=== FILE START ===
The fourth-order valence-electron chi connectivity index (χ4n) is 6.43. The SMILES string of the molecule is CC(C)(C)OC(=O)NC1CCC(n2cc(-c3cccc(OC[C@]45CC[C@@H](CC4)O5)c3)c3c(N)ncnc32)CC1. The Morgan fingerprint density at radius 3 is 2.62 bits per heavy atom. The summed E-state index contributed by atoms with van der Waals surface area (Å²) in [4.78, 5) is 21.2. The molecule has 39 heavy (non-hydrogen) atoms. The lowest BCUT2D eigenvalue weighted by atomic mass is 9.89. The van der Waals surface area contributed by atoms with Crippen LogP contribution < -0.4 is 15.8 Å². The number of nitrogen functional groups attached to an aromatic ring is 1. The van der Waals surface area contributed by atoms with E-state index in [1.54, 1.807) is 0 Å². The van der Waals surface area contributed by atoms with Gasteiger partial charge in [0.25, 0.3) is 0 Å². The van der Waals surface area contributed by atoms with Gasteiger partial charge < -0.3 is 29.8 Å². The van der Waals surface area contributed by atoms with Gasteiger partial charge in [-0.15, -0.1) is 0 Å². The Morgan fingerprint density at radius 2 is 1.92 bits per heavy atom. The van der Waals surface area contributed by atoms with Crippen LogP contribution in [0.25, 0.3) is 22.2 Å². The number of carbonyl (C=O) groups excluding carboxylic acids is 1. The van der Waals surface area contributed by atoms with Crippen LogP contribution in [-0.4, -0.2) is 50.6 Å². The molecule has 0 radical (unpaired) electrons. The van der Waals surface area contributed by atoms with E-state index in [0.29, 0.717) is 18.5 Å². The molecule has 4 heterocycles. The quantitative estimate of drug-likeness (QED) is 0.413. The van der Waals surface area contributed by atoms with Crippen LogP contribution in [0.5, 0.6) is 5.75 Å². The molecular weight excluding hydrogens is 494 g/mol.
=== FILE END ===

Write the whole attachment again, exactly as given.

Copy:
The fourth-order valence-electron chi connectivity index (χ4n) is 6.43. The SMILES string of the molecule is CC(C)(C)OC(=O)NC1CCC(n2cc(-c3cccc(OC[C@]45CC[C@@H](CC4)O5)c3)c3c(N)ncnc32)CC1. The Morgan fingerprint density at radius 3 is 2.62 bits per heavy atom. The summed E-state index contributed by atoms with van der Waals surface area (Å²) in [4.78, 5) is 21.2. The molecule has 39 heavy (non-hydrogen) atoms. The lowest BCUT2D eigenvalue weighted by atomic mass is 9.89. The van der Waals surface area contributed by atoms with Crippen LogP contribution < -0.4 is 15.8 Å². The number of nitrogen functional groups attached to an aromatic ring is 1. The van der Waals surface area contributed by atoms with E-state index in [1.54, 1.807) is 0 Å². The van der Waals surface area contributed by atoms with Gasteiger partial charge in [0.25, 0.3) is 0 Å². The van der Waals surface area contributed by atoms with Gasteiger partial charge < -0.3 is 29.8 Å². The van der Waals surface area contributed by atoms with Gasteiger partial charge in [-0.15, -0.1) is 0 Å². The Morgan fingerprint density at radius 2 is 1.92 bits per heavy atom. The van der Waals surface area contributed by atoms with Crippen LogP contribution in [0.25, 0.3) is 22.2 Å². The number of carbonyl (C=O) groups excluding carboxylic acids is 1. The van der Waals surface area contributed by atoms with Crippen LogP contribution in [-0.4, -0.2) is 50.6 Å². The molecule has 0 radical (unpaired) electrons. The van der Waals surface area contributed by atoms with E-state index in [0.29, 0.717) is 18.5 Å². The molecule has 4 heterocycles. The quantitative estimate of drug-likeness (QED) is 0.413. The van der Waals surface area contributed by atoms with Crippen LogP contribution in [0.5, 0.6) is 5.75 Å². The molecular weight excluding hydrogens is 494 g/mol.